The title of this volume, End into Openings, speaks both to the sestina form (where end words shift meaning into ever new openings) and to the reflections on life's final forms and their meanings, both mystical and spiritual, where endings can offer the promise of new openings, whether through insight or through experience. I also like how the sestinas in the whole book get better and better, along with their "companion poems," providing "proof" for the promise of the title.
Sestina from End into Opening:
Instinctive Behaviors in the Known World
If I were a spider I'd spin a silken thread. I'm human. I'll spin a thought
and toss one end of it away. A gentle breeze might carry it through space
and on the other side of space (how wide? how limited?) the line
might catch. A spider's thread will have the luck, why not my line? And both turn silver
in the near-full moon's essential light against a backdrop of a night so black
the spider and her imitator, I, will wonder at the contrast, the design. We'll be work-worn
and take a breather then. But no. I'm the one by single thought work-worn.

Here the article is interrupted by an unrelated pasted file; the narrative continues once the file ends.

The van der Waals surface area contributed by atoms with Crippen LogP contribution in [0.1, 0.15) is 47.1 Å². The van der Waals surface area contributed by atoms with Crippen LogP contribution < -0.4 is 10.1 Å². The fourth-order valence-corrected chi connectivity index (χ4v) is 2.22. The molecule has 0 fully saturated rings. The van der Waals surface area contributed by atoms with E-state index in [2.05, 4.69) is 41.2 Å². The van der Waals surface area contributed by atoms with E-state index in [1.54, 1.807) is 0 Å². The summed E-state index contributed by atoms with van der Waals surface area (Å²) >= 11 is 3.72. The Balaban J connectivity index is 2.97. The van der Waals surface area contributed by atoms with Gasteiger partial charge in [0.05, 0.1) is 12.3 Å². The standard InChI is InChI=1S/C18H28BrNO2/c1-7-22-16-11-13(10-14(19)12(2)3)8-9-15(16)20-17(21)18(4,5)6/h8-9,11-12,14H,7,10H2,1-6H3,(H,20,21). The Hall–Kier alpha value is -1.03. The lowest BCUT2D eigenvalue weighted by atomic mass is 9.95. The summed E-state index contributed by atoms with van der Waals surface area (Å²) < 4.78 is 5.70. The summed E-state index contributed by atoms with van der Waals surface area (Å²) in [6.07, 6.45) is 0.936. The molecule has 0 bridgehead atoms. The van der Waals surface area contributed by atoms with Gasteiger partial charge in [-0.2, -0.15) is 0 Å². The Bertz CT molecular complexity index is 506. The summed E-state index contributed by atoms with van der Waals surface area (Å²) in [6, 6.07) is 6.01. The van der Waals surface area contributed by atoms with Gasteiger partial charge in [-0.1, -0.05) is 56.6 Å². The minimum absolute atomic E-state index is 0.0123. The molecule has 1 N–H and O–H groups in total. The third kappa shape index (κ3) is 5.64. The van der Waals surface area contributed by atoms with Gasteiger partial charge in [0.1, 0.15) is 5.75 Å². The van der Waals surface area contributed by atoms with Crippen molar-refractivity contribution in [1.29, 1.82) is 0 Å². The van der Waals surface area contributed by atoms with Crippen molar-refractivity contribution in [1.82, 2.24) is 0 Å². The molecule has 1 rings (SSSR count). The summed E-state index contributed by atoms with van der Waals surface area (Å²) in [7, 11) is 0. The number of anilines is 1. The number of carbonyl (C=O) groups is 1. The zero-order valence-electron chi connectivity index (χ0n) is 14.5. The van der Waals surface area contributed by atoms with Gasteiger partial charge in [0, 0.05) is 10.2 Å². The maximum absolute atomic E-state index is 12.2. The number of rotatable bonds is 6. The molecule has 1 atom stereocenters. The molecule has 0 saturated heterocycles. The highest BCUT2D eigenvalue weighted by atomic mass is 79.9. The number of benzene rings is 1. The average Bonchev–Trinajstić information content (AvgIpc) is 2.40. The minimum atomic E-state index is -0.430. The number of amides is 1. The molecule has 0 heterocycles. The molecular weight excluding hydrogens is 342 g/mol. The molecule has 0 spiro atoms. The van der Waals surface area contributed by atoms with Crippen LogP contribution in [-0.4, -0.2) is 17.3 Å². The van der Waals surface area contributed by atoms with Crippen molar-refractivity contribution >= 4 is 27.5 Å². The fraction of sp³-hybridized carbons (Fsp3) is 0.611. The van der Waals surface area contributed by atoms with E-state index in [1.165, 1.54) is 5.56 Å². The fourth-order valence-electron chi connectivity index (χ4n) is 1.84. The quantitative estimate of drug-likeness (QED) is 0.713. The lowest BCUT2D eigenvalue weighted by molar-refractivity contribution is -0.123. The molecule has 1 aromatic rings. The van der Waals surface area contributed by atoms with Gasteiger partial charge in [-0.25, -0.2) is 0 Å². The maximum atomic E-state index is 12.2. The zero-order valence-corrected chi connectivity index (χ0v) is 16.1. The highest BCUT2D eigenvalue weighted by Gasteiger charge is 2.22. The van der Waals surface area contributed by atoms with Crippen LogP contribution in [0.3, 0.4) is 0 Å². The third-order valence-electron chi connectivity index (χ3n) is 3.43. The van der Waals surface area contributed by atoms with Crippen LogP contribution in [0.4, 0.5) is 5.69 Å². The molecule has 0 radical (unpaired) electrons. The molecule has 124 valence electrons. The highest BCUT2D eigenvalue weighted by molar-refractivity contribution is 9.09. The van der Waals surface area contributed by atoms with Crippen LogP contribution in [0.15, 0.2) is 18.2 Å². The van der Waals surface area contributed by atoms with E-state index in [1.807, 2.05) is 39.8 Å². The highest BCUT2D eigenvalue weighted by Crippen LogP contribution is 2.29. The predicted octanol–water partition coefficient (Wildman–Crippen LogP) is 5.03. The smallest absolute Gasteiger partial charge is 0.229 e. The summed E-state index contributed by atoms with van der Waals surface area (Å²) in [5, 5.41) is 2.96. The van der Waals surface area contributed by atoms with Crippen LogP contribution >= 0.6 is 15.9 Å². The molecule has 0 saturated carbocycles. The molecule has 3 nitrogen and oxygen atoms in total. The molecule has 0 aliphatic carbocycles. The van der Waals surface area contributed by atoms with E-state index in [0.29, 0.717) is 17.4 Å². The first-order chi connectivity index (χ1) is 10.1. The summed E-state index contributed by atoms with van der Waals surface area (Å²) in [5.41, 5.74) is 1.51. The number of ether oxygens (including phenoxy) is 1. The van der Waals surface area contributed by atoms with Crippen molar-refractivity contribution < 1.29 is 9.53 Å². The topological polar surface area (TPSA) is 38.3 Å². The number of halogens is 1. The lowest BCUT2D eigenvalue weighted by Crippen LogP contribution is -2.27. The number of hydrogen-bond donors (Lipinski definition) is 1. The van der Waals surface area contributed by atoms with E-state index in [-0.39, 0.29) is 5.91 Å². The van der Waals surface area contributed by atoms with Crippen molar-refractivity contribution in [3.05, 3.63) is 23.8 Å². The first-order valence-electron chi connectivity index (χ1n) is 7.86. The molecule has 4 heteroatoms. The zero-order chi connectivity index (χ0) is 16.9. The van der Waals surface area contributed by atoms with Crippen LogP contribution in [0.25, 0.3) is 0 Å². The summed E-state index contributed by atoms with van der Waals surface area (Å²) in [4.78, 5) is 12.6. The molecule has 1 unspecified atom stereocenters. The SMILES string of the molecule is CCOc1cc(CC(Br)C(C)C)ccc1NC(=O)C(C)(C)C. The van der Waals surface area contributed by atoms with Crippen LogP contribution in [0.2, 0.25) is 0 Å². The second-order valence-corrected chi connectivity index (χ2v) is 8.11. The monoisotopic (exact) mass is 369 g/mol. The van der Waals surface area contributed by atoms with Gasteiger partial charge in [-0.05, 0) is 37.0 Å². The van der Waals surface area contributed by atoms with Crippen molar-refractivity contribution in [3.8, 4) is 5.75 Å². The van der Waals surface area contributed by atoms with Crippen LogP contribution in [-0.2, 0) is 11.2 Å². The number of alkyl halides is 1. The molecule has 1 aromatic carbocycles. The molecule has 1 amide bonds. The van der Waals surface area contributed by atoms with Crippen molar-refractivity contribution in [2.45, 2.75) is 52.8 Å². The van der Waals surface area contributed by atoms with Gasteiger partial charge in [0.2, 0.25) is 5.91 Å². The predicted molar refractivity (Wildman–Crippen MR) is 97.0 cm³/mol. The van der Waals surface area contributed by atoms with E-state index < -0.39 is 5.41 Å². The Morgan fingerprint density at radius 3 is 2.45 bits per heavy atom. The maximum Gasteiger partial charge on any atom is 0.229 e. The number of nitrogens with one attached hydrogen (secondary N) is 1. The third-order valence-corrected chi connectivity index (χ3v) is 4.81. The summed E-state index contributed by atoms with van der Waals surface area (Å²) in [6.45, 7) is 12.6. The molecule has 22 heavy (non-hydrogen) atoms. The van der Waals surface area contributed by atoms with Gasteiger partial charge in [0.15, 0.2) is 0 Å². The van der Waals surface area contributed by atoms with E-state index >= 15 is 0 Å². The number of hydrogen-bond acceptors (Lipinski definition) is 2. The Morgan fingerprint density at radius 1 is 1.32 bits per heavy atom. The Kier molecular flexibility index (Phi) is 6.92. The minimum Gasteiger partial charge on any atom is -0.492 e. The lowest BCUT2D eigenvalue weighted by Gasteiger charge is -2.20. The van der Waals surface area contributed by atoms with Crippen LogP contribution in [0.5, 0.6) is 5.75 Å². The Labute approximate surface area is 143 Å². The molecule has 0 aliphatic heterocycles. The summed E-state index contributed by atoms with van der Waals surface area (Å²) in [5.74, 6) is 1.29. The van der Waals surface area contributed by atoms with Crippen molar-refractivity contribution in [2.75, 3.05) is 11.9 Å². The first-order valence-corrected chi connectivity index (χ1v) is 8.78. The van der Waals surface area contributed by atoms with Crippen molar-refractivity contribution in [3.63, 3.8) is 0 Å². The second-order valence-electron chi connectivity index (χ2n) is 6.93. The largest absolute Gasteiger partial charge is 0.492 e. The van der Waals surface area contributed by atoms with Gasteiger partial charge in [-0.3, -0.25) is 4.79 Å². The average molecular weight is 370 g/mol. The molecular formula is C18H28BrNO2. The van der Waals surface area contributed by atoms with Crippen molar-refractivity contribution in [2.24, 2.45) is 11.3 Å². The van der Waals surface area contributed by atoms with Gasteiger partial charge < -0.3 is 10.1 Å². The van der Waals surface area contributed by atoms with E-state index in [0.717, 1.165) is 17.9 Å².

She'll scurry out across her sturdy silken line (she's made it taut) without a thought
and while she's running spin a second looser line that dares to sag into the black,
the night that frames the moon. I'll watch her work and try to learn her use of space.
She travels down her new line but half-way. At centerpoint she drops a silver
thread, her third. She's working now toward her complexity, line by half-line.
And I? I'm staring at that moon. It won't go whole tonight. Invisible, it seems, the line
from mind to moon, but it makes a ready path for us, well-traveled, deeply worn.
We love the moon but call it cold, this sky-rock white of surface casting silver
sheen, transforming objects lying on the earth. It pulls against whatever thought
the poet thinks is hers and yet extends that thought across a larger space
than if the night could only, lightless, lacking white, pulse down pure black.
My spider is a good geometer. Her web is framed by symmetry against night's black.